A 2003 printing with the original title substituted more racially sensitive illustrations by Christopher Bing, portraying Sambo, in his publisher's words, as "a glorious and unabashedly African child".[12] It was chosen for the Kirkus 2003 Editor's Choice list. Some critics remained unsatisfied. Alvin F. Poussaint said of the 2003 publication: "I don't see how I can get past the title and what it means. It would be like ... trying to do 'Little Black Darky' and saying, 'As long as I fix up the character so he doesn't look like a darky on the plantation, it's OK.'"[13]

In 1997, Kitaooji Shobo Publishing in Kyoto obtained formal license from the UK publisher, and republished the work under the title of Chibikuro Sampo (In Japanese, "Chibi" means "little,""kuro" means black, and "Sampo" means a stroll, a kind of pun for the original word "Sambo"). The protagonist is depicted as a black Labrador puppy that goes for a stroll in the jungle; no humans appear in the edition. The Association To Stop Racism Against Blacks still refers to the book in this edition as discriminatory.[citation needed]

Bannerman's original was first published with a translation of Masahisa Nadamoto by Komichi Shobo Publishing, Tokyo, in 1999.[citation needed]

In 2004, a Little Golden Books edition was published under the title The Boy and the Tigers, with new names and illustrations by Valeria Petrone. The boy is called Little Rajani.[14]

Because Iwanami's copyright expired fifty years after its first appearance, the Iwanami version, with its controversial Dobias illustrations and without the proper copyright, was re-released in April 2005 in Japan by a Tokyo-based publisher Zuiunsya.[citation needed]

The story was retold as "Little Kim" in a storybook and cassette as part of the Once Upon a Time Fairy Tale Series where Sambo is called "Kim", his father Jumbo is "Tim" and his mother Mumbo is "Sim".[citation needed]


Little Black Sambo board game (box lid)

A board game was produced in 1924, and re-issued in 1945, with different artwork. Essentially, the game followed the storyline, starting and ending at home.[citation needed]

In the 1930s, Wyandotte Toys used a pickaninny caricature "Sambo" image for a dart-gun target.[15]

An animated version of the story was produced in 1935 as part of Ub Iwerks's ComiColor series.

In 1939, Little Nipper (RCA Records for children) issued, in addition to a record storybook set of the traditional story,[16] a two 45-RPM record storybook set entitled "Little Black Sambo's Jungle Band", narrated by Paul Wing.[16][17] In the story, Little Black Sambo (in India) goes for a walk in the jungle and encounters a variety of animals, each, in the style of Peter and the Wolf (which had been composed by Sergei Prokofiev three years before), with its own distinctive instrument (e.g., an elephant with a tuba, a "big baboon with a big bassoon", a honey bear with a "perfectly peach piccolo", and a long green snake "playing its scales"). Each animal plays a distinctive song for him, and then they elect him to be their band director. By trial and error, Sambo trains the animals to play and harmonize together. In short, he is the talented hero of the story.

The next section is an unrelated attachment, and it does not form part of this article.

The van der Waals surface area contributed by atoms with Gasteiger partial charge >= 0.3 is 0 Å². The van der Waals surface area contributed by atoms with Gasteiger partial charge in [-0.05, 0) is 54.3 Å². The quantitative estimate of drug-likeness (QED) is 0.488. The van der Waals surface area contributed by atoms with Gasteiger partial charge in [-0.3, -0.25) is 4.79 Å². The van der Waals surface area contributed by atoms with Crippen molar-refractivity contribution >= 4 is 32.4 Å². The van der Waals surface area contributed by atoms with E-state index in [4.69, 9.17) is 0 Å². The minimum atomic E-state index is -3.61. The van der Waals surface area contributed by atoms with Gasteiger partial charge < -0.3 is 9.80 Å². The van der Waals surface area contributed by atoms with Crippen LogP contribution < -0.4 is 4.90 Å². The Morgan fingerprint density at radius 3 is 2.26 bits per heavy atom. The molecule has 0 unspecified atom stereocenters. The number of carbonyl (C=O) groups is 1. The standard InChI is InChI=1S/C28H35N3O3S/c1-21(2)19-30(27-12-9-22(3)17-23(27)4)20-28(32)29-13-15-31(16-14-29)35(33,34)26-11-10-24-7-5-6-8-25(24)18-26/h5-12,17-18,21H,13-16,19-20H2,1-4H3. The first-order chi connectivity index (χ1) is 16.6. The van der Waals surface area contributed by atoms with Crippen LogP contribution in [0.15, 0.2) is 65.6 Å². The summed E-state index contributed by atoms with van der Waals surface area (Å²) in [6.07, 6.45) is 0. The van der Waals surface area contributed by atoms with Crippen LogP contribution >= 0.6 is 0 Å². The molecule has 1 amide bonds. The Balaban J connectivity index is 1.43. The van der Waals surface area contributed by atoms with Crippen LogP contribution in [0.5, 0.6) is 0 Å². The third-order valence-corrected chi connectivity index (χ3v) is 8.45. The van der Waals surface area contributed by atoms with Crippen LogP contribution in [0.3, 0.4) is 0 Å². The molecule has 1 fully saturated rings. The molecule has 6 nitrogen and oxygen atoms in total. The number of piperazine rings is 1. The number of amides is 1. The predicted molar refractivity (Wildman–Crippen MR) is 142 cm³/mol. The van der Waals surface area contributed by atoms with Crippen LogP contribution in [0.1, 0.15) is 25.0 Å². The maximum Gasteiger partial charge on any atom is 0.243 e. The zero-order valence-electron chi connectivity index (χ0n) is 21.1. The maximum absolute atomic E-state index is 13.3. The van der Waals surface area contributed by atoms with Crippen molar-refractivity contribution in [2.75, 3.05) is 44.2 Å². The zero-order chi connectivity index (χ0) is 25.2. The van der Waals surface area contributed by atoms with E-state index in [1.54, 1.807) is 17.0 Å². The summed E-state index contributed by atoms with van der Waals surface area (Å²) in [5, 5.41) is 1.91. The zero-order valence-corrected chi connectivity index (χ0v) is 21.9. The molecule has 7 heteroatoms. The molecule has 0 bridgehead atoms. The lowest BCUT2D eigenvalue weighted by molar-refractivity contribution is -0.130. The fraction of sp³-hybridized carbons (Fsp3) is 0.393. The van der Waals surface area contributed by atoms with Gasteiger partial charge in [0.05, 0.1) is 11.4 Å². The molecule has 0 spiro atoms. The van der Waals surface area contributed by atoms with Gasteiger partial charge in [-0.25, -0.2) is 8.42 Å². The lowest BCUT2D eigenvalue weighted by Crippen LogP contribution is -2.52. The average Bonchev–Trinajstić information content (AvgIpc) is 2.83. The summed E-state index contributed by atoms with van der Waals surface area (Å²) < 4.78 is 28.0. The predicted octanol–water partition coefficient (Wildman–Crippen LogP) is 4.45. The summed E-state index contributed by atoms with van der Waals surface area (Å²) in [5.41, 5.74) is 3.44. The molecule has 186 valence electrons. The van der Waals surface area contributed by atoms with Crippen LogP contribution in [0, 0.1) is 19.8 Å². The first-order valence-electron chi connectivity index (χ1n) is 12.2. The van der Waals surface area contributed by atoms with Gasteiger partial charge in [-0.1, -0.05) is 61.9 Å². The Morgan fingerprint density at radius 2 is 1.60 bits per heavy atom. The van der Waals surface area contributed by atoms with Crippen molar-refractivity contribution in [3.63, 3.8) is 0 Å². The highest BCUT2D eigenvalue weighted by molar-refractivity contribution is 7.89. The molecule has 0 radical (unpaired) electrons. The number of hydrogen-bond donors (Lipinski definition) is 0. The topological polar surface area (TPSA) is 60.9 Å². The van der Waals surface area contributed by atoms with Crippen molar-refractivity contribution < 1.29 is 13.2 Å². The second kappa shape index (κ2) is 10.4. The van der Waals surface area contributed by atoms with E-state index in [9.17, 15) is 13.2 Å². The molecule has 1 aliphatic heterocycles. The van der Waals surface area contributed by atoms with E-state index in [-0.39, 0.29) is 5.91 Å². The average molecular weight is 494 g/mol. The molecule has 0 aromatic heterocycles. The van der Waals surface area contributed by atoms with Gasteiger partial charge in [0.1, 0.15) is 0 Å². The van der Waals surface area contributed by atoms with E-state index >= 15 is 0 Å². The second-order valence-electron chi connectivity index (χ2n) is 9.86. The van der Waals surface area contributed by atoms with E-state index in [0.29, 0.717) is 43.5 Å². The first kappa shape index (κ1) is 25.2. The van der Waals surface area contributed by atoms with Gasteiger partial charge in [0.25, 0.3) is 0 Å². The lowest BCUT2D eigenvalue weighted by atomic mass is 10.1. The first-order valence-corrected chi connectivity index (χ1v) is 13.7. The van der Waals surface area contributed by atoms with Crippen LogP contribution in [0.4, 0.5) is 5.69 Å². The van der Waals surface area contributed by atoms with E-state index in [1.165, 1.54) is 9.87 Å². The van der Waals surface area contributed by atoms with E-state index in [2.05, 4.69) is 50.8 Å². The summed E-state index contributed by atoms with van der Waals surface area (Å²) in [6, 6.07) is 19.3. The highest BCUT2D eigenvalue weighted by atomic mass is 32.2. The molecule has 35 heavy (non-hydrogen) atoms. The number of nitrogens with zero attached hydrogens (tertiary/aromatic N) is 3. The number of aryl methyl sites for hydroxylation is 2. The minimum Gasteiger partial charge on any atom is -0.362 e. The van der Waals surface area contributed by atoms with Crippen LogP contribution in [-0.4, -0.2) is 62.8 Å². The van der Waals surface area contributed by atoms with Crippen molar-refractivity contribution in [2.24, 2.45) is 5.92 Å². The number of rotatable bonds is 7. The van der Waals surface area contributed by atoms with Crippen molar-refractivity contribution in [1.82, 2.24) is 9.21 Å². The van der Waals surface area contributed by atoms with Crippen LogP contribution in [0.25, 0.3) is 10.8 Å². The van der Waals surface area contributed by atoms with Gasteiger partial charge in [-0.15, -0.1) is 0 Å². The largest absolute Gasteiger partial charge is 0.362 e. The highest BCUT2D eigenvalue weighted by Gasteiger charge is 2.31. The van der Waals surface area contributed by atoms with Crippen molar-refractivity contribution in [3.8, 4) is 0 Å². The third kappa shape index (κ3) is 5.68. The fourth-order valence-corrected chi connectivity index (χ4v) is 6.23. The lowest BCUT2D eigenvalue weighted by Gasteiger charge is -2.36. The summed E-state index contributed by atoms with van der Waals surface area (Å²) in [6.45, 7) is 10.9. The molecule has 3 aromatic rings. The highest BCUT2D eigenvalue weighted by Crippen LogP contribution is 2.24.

Columbia Records issued a 1946 version on two 78 RPM records with narration by Don Lyon.[18] It was issued in a folder with artwork showing Sambo to be quite black indeed, though the narrative preserves the locale as India.[19]

In 1961, HMV Junior Record Club issued a dramatised version – words by David Croft, music by Cyril Ornadel – with Susan Hampshire in the title role and narrated by Ray Ellington.[20]

Referenced or parodied in[edit]

The visual novel Danganronpa: Trigger Happy Havoc (as well as its anime adaptation) references The Story of Little Black Sambo in the second chapter of the story. When Mondo Owada is found guilty of murdering a fellow student, the headmaster of the academy executes him in the "Motorcycle Death Cage". Owada is tied to the back of a motorcycle and sent to spin in circles in a large steel cage; spinning at this fast rate while the cage becomes charged with electricity causes Mondo to be electrocuted to a point of liquefying into a butter-like substance that is packaged as "Mondo Butter". "Little Black Sambo" (痴美苦露惨母) is seen written in kanji on the back of the motorcycle at the beginning of the execution, and the tiger design on the motorcycle and the two bobbing tiger panels on the sides of the death cage are a clear reference to this story.

The novel Fahrenheit 451 by Ray Bradbury references Little Black Sambo in Part One: The Hearth and the Salamander as Captain Beatty discusses literature with Guy Montag: "Colored people don't like Little Black Sambo. Burn it. White people don't feel good about Uncle Tom's Cabin. Burn it."

"Begin the Begin", the opening song on R.E.M.'s 1986 album Lifes Rich Pageant, references the story with the lyrics "tiger run around the tree, follow the leader, run and turn into butter."


Lil' Sambo's was a restaurant founded in 1957 in Lincoln City, Oregon named after the fictional character.[21] It operated for 65 years as a popular spot in the community with many novelty merchandise items for sale. It closed in 2022 with the aging of the owners.[22]